$mount_result = qx#strace /bin/mount -t smbfs \\\\$machine\\documents
/mnt/workstation_shares/$mount/documents/ -o ro -o username=$user -o
password=$pass#;
}

print "$mount_result\n";

}

exit

John W. Krahn 05-04-2007 02:44 AM

Re: Double backslash behavior not as expected
 
alt.testing@{g}mail.com wrote:
> Hi all,
> the simple concept of escaping a "backslash", thus translating to a
> literal backslash; does not provide the implied result, under the
> following example.
>
> $mount_result = qx#strace /bin/mount -t smbfs \\\\$machine\\documents
> /mnt/workstation_shares/$mount/documents/ -o ro -o username=$user -o
> password=$pass#;
>
> The top part of the "strace" output gives this:
>
> execve("/bin/mount", ["/bin/mount", "-t", "smbfs", "\\an2documents",
> "/mnt/workstation_shares/xxxx/doc"..., "-o", "ro", "-o",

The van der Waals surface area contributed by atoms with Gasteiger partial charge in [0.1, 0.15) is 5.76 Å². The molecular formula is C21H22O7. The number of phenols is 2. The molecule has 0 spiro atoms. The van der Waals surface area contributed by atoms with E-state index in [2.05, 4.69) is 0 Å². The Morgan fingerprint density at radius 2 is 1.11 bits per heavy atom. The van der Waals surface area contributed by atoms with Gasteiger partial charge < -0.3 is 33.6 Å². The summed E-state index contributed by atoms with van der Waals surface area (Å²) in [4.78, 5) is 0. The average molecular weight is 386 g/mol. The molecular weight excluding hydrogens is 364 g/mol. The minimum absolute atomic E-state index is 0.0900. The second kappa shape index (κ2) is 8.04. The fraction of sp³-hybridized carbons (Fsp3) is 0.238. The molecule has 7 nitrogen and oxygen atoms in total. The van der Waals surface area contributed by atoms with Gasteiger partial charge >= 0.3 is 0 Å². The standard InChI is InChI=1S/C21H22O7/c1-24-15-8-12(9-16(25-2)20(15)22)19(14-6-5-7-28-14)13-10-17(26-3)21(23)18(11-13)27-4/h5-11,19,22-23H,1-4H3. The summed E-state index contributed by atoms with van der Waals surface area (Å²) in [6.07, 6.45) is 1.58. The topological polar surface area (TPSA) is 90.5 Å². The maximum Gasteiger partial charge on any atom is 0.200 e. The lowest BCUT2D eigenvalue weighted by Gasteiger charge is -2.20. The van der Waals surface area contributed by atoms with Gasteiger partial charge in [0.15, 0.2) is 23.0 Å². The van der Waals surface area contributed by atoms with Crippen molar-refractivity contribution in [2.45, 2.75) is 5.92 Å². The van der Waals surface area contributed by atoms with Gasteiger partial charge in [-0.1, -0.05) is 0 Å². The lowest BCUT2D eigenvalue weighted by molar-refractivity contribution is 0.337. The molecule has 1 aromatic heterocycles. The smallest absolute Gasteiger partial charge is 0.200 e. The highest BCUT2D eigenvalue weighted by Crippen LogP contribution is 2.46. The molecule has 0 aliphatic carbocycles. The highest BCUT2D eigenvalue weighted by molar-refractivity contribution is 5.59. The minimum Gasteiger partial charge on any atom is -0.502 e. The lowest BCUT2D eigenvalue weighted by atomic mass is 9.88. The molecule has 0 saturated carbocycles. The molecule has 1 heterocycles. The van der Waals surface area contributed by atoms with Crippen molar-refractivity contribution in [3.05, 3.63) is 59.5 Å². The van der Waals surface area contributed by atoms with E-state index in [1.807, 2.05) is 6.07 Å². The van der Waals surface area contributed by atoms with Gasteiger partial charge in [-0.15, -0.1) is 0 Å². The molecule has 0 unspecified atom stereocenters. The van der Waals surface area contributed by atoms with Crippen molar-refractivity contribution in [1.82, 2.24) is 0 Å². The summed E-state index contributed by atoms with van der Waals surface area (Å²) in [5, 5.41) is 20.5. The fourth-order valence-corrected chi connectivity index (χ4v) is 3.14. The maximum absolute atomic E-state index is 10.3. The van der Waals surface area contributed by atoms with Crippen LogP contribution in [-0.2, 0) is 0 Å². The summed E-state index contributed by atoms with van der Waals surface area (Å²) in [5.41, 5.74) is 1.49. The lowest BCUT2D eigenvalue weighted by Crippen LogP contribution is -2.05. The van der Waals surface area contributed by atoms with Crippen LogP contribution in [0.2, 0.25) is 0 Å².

> "username=xxxx", "-o", "password=xxxxxxxxxx"], [/* 22 vars */]) = 0
>
> "\\an2documents"
>
> Note; that there is no "\" in between the machine name, and the share.
> It should be "\\an2\documents".
>
> [root@mercedes sbin]# perl -e 'print "\\\\an2\\documents\n"'
> \\an2\documents
>
>
> I'm sure it's a simple thing, but can someone enlighten me on this
> parlay?


Your string is interpolated twice, once by perl and then by the shell.

$ perl -le'
$machine = "an2";
$mount = "xxxx";
print qx#echo /bin/mount -t smbfs
\\\\$machine\\documents/mnt/workstation_shares/$mount/documents/#;
'
/bin/mount -t smbfs \an2documents/mnt/workstation_shares/xxxx/documents/


You need to double up on the back-slashes.

$ perl -le'
$machine = "an2";
$mount = "xxxx";
print qx#echo /bin/mount -t smbfs
\\\\\\\\$machine\\\\documents/mnt/workstation_shares/$mount/documents/#;
'
/bin/mount -t smbfs \\an2\documents/mnt/workstation_shares/xxxx/documents/





John
--
Perl isn't a toolbox, but a small machine shop where you can special-order
certain sorts of tools at low cost and in short order. -- Larry Wall

alt.testing@{g}mail.com 05-04-2007 03:13 AM

Re: Double backslash behavior not as expected
 
On Fri, 04 May 2007 02:44:00 GMT, "John W. Krahn"
<someone@example.com> wrote:

>alt.testing@{g}mail.com wrote: